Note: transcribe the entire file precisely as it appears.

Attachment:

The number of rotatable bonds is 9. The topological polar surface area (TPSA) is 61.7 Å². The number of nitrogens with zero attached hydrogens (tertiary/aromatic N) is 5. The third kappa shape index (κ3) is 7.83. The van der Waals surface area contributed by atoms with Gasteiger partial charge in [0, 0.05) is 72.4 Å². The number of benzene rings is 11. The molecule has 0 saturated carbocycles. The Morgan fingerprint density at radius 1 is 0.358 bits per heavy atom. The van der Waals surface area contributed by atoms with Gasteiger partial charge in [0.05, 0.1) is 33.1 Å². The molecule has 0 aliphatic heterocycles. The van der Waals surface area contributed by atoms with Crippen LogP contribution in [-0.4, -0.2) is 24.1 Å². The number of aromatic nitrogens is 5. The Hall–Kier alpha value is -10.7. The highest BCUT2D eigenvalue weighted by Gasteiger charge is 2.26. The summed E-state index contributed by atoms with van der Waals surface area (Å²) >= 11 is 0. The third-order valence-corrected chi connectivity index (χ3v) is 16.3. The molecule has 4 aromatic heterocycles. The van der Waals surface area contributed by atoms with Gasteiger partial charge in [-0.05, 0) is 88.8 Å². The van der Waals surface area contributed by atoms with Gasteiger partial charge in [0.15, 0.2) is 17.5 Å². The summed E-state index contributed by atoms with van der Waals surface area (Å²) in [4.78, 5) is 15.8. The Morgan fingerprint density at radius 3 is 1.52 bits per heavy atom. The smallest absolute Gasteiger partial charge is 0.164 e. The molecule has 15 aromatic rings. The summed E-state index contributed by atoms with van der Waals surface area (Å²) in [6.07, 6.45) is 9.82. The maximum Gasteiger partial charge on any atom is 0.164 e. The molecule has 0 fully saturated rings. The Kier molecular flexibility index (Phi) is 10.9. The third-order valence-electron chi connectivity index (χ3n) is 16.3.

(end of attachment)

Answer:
The number of rotatable bonds is 9. The topological polar surface area (TPSA) is 61.7 Å². The number of nitrogens with zero attached hydrogens (tertiary/aromatic N) is 5. The third kappa shape index (κ3) is 7.83. The van der Waals surface area contributed by atoms with Gasteiger partial charge in [0, 0.05) is 72.4 Å². The number of benzene rings is 11. The molecule has 0 saturated carbocycles. The Morgan fingerprint density at radius 1 is 0.358 bits per heavy atom. The van der Waals surface area contributed by atoms with Gasteiger partial charge in [0.05, 0.1) is 33.1 Å². The molecule has 0 aliphatic heterocycles. The van der Waals surface area contributed by atoms with Crippen LogP contribution in [-0.4, -0.2) is 24.1 Å². The number of aromatic nitrogens is 5. The Hall–Kier alpha value is -10.7. The highest BCUT2D eigenvalue weighted by Gasteiger charge is 2.26. The summed E-state index contributed by atoms with van der Waals surface area (Å²) >= 11 is 0. The third-order valence-corrected chi connectivity index (χ3v) is 16.3. The molecule has 4 aromatic heterocycles. The van der Waals surface area contributed by atoms with Gasteiger partial charge in [-0.05, 0) is 88.8 Å². The van der Waals surface area contributed by atoms with Gasteiger partial charge in [0.15, 0.2) is 17.5 Å². The summed E-state index contributed by atoms with van der Waals surface area (Å²) in [4.78, 5) is 15.8. The Morgan fingerprint density at radius 3 is 1.52 bits per heavy atom. The smallest absolute Gasteiger partial charge is 0.164 e. The molecule has 15 aromatic rings. The summed E-state index contributed by atoms with van der Waals surface area (Å²) in [6.07, 6.45) is 9.82. The maximum Gasteiger partial charge on any atom is 0.164 e. The molecule has 0 fully saturated rings. The Kier molecular flexibility index (Phi) is 10.9. The third-order valence-electron chi connectivity index (χ3n) is 16.3.